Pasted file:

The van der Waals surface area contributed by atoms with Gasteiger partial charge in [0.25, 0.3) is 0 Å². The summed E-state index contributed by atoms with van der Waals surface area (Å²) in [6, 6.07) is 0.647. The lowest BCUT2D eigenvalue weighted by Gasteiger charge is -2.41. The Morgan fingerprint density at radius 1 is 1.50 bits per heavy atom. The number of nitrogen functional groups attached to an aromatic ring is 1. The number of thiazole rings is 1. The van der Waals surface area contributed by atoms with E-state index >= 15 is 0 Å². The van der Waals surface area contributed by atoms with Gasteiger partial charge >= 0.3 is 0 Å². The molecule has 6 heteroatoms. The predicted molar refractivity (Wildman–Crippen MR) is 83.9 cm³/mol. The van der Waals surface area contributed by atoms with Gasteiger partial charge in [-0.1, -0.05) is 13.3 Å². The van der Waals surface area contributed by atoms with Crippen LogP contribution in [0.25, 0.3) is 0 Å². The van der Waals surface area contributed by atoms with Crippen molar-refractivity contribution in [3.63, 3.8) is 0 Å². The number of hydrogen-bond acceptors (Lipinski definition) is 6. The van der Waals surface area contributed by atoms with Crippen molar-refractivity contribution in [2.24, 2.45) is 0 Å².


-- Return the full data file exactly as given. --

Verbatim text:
The van der Waals surface area contributed by atoms with Gasteiger partial charge in [0.25, 0.3) is 0 Å². The summed E-state index contributed by atoms with van der Waals surface area (Å²) in [6, 6.07) is 0.647. The lowest BCUT2D eigenvalue weighted by Gasteiger charge is -2.41. The Morgan fingerprint density at radius 1 is 1.50 bits per heavy atom. The number of nitrogen functional groups attached to an aromatic ring is 1. The number of thiazole rings is 1. The van der Waals surface area contributed by atoms with E-state index >= 15 is 0 Å². The van der Waals surface area contributed by atoms with Gasteiger partial charge >= 0.3 is 0 Å². The molecule has 6 heteroatoms. The predicted molar refractivity (Wildman–Crippen MR) is 83.9 cm³/mol. The van der Waals surface area contributed by atoms with Gasteiger partial charge in [-0.1, -0.05) is 13.3 Å². The van der Waals surface area contributed by atoms with Crippen LogP contribution in [0.25, 0.3) is 0 Å². The van der Waals surface area contributed by atoms with Crippen molar-refractivity contribution in [3.63, 3.8) is 0 Å². The number of hydrogen-bond acceptors (Lipinski definition) is 6. The van der Waals surface area contributed by atoms with Crippen molar-refractivity contribution in [2.24, 2.45) is 0 Å².